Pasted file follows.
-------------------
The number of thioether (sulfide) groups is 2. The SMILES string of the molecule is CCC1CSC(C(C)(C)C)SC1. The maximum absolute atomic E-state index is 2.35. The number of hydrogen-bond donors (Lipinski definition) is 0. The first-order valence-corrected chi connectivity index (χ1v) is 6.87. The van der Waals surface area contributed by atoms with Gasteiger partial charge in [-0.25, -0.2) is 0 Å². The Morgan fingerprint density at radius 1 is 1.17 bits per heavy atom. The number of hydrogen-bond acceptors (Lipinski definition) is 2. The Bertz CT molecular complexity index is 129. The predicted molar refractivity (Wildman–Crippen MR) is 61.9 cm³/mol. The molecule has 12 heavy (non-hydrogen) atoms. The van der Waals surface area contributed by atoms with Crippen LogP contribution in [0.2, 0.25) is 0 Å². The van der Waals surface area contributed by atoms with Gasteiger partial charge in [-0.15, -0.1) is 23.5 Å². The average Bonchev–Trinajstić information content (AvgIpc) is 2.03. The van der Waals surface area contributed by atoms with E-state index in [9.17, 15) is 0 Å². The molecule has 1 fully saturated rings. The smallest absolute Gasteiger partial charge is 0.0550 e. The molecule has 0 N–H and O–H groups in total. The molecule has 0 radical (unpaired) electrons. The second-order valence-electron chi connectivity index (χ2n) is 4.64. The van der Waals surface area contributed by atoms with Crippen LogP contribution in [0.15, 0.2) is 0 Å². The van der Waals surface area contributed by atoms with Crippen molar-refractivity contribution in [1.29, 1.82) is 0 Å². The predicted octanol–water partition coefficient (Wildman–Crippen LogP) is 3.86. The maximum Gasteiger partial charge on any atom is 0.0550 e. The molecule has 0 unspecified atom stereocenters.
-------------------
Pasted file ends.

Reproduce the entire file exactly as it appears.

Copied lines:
The number of thioether (sulfide) groups is 2. The SMILES string of the molecule is CCC1CSC(C(C)(C)C)SC1. The maximum absolute atomic E-state index is 2.35. The number of hydrogen-bond donors (Lipinski definition) is 0. The first-order valence-corrected chi connectivity index (χ1v) is 6.87. The van der Waals surface area contributed by atoms with Gasteiger partial charge in [-0.25, -0.2) is 0 Å². The Morgan fingerprint density at radius 1 is 1.17 bits per heavy atom. The number of hydrogen-bond acceptors (Lipinski definition) is 2. The Bertz CT molecular complexity index is 129. The predicted molar refractivity (Wildman–Crippen MR) is 61.9 cm³/mol. The molecule has 12 heavy (non-hydrogen) atoms. The van der Waals surface area contributed by atoms with Crippen LogP contribution in [0.2, 0.25) is 0 Å². The van der Waals surface area contributed by atoms with Gasteiger partial charge in [-0.15, -0.1) is 23.5 Å². The average Bonchev–Trinajstić information content (AvgIpc) is 2.03. The van der Waals surface area contributed by atoms with E-state index in [9.17, 15) is 0 Å². The molecule has 1 fully saturated rings. The smallest absolute Gasteiger partial charge is 0.0550 e. The molecule has 0 N–H and O–H groups in total. The molecule has 0 radical (unpaired) electrons. The second-order valence-electron chi connectivity index (χ2n) is 4.64. The van der Waals surface area contributed by atoms with Crippen LogP contribution in [0.15, 0.2) is 0 Å². The van der Waals surface area contributed by atoms with Crippen molar-refractivity contribution in [1.29, 1.82) is 0 Å². The predicted octanol–water partition coefficient (Wildman–Crippen LogP) is 3.86. The maximum Gasteiger partial charge on any atom is 0.0550 e. The molecule has 0 unspecified atom stereocenters.